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June 28, 1995

Till The Night is Gone

Doc PomusTill the Night is Gone: A Tribute to Doc Pomus (Rhino Records 1995) - Legendary songwriter Doc Pomus, who died in 1991 after a battle with cancer, is treated to a generous and loving tribute on Till the Night is Gone. Featuring 14 cuts by friends and acquaintances of Doc Pomus, the album captures his heart and soul.

The artists on Till the Night is Gone perform some of Pomus' best-known works, including Los Lobos ("Lonely Avenue"), Lou Reed ("This Magic Moment"), and Aaron Neville ("Save the Last Dance for Me").

Other acts include John Hiatt ("A Mess of Blues"), long-time friend Dr. John ("I'm on a Roll"), and Brian Wilson (whose contribution, "Sweets for My Sweet," is too saccharine).

The son of an attorney, Doc Pomus was born in New York City in 1925 as "Jerome Solon Felder." At age 6, he was sent to summer camp in Connecticut to escape a city-wide polio epidemic. In a cruel twist of fate, he contracted polio at camp. Recalled Doc, "I woke up one morning, and I couldn't move. My family rushed me to Long Island Hospital, and I was placed in plaster casts from the neck down."

Although Pomus never regained the use of his legs, he became a blues shouter in New York at age 18, and continued in a Big Joe Turner role for the next ten years.

With Mort Shuman c.1961Thereafter, Pomus hooked up with a teenager named Mort Shuman, who became his songwriting partner for the most productive period of his life. During this time, Pomus and Shuman enjoyed the high life and churned out hits for such acts as The Drifters, The Coasters, Fabian, Dion & The Belmonts, and Elvis Presley.

In 1965, Pomus had a catastrophic fall, and spent two months in the hospital recuperating from torn ligaments in both knees. During this stay, both his marriage and his songwriter partnership ended.

After his release from the hospital, Pomus abruptly changed gears and began a gambling career. His stint as a professional gambler lasted until 1975, when the dangers of The Life eventually got to him. When Pomus finally returned to the music world, he found he still had many friends and allies. For the rest of his life, he worked with old and new friends, such as Ben E. King and Cindy Lauper.

The real treats on this album are Bob Dylan's honest reading of "Boogie Woogie Country Girl" (as His Bobness appears to be finally regaining his voice), and Rosanne Cash's searing vocal performance on "I Count the Tears."

With Joel Dorn c.1971However, the star of this album is Shawn Colvin's gripping, dead-pan reading of "Viva Las Vegas." While some critics have ripped Colvin's version, it has a plaintive element that captures a certain desperation in the lyrics.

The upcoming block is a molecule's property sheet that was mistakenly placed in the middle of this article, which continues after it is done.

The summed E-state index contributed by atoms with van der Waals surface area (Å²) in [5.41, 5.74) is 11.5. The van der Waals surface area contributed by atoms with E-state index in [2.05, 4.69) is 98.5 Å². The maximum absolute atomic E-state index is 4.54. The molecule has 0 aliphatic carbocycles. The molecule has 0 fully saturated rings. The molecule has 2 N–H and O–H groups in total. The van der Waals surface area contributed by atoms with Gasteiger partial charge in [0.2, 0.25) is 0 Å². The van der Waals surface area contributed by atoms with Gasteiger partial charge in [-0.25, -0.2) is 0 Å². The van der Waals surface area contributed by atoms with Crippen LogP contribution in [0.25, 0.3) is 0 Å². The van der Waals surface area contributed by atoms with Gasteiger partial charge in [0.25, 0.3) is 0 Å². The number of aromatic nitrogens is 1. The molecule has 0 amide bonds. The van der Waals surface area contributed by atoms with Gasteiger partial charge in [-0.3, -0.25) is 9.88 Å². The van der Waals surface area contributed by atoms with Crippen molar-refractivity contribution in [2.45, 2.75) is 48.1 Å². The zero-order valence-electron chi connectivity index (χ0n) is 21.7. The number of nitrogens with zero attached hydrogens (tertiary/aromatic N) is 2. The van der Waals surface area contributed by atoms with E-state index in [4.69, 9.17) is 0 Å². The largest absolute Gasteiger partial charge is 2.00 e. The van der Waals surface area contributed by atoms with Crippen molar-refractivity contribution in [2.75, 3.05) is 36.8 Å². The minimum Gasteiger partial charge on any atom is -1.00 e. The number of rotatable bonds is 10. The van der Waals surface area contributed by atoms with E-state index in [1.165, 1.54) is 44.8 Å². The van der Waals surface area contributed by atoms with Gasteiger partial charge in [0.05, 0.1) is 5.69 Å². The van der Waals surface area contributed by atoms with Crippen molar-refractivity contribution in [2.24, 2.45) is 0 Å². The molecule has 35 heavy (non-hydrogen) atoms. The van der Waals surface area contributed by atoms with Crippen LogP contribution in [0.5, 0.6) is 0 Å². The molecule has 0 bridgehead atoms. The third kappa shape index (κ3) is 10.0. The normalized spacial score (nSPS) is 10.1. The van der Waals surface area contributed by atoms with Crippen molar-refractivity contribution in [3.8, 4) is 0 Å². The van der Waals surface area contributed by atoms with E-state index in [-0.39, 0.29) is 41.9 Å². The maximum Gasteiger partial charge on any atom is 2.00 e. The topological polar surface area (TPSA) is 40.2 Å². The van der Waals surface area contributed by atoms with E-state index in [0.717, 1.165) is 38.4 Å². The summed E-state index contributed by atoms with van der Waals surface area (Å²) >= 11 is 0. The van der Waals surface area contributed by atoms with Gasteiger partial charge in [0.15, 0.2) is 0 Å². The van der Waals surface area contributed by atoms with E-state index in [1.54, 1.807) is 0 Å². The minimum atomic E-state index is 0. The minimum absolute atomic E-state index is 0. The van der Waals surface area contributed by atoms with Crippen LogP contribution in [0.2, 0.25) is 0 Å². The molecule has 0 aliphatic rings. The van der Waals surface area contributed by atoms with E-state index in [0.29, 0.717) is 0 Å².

Colvin's version is perfect; instead of glorifying Las Vegas, Colvin exploits a secondary (and non-celebratory) meaning, while making the tune her own. And that's how a great cover song should be recorded -- with spirit and individuality.

All told, Till the Night is Gone is a standard against which tribute albums should be measured. While a generation has passed since the height of Pomus' fame, these cuts are still winners. And that's the test of great songwriting.

Collective SoulCollective Soul, Collective Soul (Atlantic 1995) -- This is a band with a bright future. After lighting up the charts last year with Hints, Allegations & Things Left Unsaid (which was just a demo), Collective Soul has recorded their first regular studio album.

And what a disc it is. Featuring 12 songs that range from straight-ahead rock to alternative to ballads, Collective Soul has the range and talent to dominate the charts.

The Georgia-based quintet consists of Ed Roland on lead vocals and guitars, brother Dean Roland on rhythm guitar, Ross Childress on lead guitar, Shane Evans on drums, and Will Turpin on backing vocals and bass.

Last year was a heady time for the band, as their single "Shine" spent eight weeks atop the AOR charts, tying a record set 15 years earlier by Pink Floyd's "Another Brick in the Wall." Nine months of eye-opening touring were capped by a whirlwind week in mid-August in which the band received a Canadian platinum record, played at Woodstock '94, started a tour with Aerosmith, and was certified platinum in the United States.

As lead singer Ed Roland says, "It was like one big blur. I was jonesing hardcore. I woke up Thursday morning shaking and asked myself, 'What's going to happen today?'"

At the heart of Collective Soul is genuine musicianship and a love for classic rock riffs. The band is a curious hybrid, with 70s classic rock meeting 90s alternative. In any event, it's a smashing success.

While the band expresses a desire to shift into songs that tell stories, their basic forte is rock/pop. From cuts like the harder "Where the River Flows" to the radio-perfect alternative "Gel" to the edgier "She Gathers Rain," Collective Soul never settles into a rut.

Collective Soul embraces so many styles that it's hard to pin them down. One person even remarked that "Gel" sounds like The Escape Club. It's good to know that basic rock retains its vitality. Collective Soul is a fine summertime album, and one that should be a highlight of 1995.

-- Randy Krbechek

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